The game of baseball has a rich tradition when it comes to broadcasting, and a long list of iconic personalities who have sat behind the mic. But it wasn’t always that way. Harold Arlin’s first telecast of a Major League Baseball game took place in 1921, when most fans had to actually be at the ballpark to follow along with the score. Until then, it was a matter of looking up at a wooden scoreboard and changing the numbers manually.
Radio became the main way to watch a game until NBC got the rights for coast-to-coast telecasts starting in 1976, when it aired the first ever Monday Night Baseball games as well as half of the postseason (League Championship Series in odd-numbered years and World Series in even-numbered ones). ABC then picked up where NBC left off in 1978, and its new contract included a Thursday night game of the week and a Saturday afternoon telecast.
MLB’s current rights deal is set to expire in 2023, and Commissioner Rob Manfred has said he wants to revert back to the old system of teams owning their own local broadcasting rights. He would also like to allow MLB Network to be available on cable, and perhaps make it more accessible for cord-cutters.
Today, the vast majority of MLB games are televised locally through regional sports networks, or RSNs. In addition, some large-market teams (like the Yankees, Cubs and Mets) own their own national network, which shows a limited number of MLB regular season games. Other teams work with national outlets, including ESPN, Fox Sports 1, TBS and the MLB Channel. Some of these games are blacked out in the team’s market, while others — such as telecasts of League Championship Series and World Series games — are not.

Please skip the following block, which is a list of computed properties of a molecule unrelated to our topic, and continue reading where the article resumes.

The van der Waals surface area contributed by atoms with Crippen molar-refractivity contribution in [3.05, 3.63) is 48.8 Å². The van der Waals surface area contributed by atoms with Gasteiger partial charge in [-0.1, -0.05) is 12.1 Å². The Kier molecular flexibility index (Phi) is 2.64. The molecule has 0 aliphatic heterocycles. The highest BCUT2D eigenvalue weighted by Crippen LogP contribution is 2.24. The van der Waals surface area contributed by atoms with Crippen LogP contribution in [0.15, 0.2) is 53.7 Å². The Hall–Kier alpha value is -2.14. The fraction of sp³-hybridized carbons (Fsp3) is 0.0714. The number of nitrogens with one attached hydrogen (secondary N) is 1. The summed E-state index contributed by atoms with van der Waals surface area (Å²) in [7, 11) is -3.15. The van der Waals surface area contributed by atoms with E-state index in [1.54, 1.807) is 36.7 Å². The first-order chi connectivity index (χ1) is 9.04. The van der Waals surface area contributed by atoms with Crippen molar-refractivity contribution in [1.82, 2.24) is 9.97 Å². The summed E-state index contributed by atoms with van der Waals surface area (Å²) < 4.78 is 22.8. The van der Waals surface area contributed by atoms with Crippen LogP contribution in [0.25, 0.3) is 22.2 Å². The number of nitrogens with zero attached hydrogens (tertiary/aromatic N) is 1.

Before the advent of TV, some broadcasters were still reluctant to have their teams’ games televised, as they worried that fans would tune in at home rather than come to the stadium. The Sporting News editorialized against baseball on radio in 1925: “Broadcasting stories of a game as it progresses is the equivalent of a succotash party with neither corn nor beans.”
But once broadcasting began in earnest, the popularity of the game increased. In the 1950s, Chicago’s WGN pioneered closeup cameras that allowed viewers to see the faces of the players and umpires as they called a game. The station also introduced center field cameras, a camera that has been in use for decades and is now a staple at every stadium.
The most famous names of all time have sat in the broadcast booth, with some becoming legendary. There’s Vin Scully, the voice of the Los Angeles Dodgers for more than 50 years; Red Barber, who called Cincinnati Reds and Brooklyn Dodgers games from the 1940s through the 1980s; and Harry Caray, whose famous call from the stands of Wrigley Field (“Holy cow!”) made him a household name. Those are just a few examples, but there are many more who have helped shape the history of MLB broadcasting. 메이저리그중계